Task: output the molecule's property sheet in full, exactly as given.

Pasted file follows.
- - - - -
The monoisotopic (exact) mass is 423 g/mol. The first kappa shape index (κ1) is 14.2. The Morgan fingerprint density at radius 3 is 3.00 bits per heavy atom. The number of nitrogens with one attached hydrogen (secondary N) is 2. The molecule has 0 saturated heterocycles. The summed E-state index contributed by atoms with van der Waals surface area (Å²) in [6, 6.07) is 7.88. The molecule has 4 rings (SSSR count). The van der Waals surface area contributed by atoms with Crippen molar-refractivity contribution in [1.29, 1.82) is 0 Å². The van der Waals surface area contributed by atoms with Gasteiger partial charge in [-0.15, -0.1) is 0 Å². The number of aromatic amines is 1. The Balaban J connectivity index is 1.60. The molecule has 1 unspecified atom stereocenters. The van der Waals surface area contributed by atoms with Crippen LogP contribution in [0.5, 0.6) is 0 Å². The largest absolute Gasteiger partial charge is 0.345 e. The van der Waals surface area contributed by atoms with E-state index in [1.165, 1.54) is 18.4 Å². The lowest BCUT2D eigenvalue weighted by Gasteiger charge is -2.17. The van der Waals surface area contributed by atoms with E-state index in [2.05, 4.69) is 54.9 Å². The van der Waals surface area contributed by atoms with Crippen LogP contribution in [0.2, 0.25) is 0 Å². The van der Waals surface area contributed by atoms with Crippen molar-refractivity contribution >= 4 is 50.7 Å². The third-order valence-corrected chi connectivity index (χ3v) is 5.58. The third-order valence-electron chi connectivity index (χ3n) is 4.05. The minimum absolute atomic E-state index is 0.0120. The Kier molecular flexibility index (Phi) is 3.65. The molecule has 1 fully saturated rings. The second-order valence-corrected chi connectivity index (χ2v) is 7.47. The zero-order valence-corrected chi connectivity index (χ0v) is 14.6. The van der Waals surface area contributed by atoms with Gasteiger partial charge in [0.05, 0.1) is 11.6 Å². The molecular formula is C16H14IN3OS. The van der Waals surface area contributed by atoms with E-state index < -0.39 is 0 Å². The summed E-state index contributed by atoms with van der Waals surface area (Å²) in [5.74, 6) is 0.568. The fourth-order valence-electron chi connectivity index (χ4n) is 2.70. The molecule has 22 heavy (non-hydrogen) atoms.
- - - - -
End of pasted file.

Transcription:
The monoisotopic (exact) mass is 423 g/mol. The first kappa shape index (κ1) is 14.2. The Morgan fingerprint density at radius 3 is 3.00 bits per heavy atom. The number of nitrogens with one attached hydrogen (secondary N) is 2. The molecule has 0 saturated heterocycles. The summed E-state index contributed by atoms with van der Waals surface area (Å²) in [6, 6.07) is 7.88. The molecule has 4 rings (SSSR count). The van der Waals surface area contributed by atoms with Crippen molar-refractivity contribution in [1.29, 1.82) is 0 Å². The van der Waals surface area contributed by atoms with Gasteiger partial charge in [-0.15, -0.1) is 0 Å². The number of aromatic amines is 1. The Balaban J connectivity index is 1.60. The molecule has 1 unspecified atom stereocenters. The van der Waals surface area contributed by atoms with Crippen LogP contribution in [0.5, 0.6) is 0 Å². The largest absolute Gasteiger partial charge is 0.345 e. The van der Waals surface area contributed by atoms with E-state index in [1.165, 1.54) is 18.4 Å². The lowest BCUT2D eigenvalue weighted by Gasteiger charge is -2.17. The van der Waals surface area contributed by atoms with E-state index in [2.05, 4.69) is 54.9 Å². The van der Waals surface area contributed by atoms with Crippen LogP contribution in [0.2, 0.25) is 0 Å². The van der Waals surface area contributed by atoms with Crippen molar-refractivity contribution >= 4 is 50.7 Å². The third-order valence-corrected chi connectivity index (χ3v) is 5.58. The third-order valence-electron chi connectivity index (χ3n) is 4.05. The minimum absolute atomic E-state index is 0.0120. The Kier molecular flexibility index (Phi) is 3.65. The molecule has 1 fully saturated rings. The second-order valence-corrected chi connectivity index (χ2v) is 7.47. The zero-order valence-corrected chi connectivity index (χ0v) is 14.6. The van der Waals surface area contributed by atoms with Gasteiger partial charge in [0.05, 0.1) is 11.6 Å². The molecular formula is C16H14IN3OS. The van der Waals surface area contributed by atoms with E-state index < -0.39 is 0 Å². The summed E-state index contributed by atoms with van der Waals surface area (Å²) in [5.74, 6) is 0.568. The fourth-order valence-electron chi connectivity index (χ4n) is 2.70. The molecule has 22 heavy (non-hydrogen) atoms.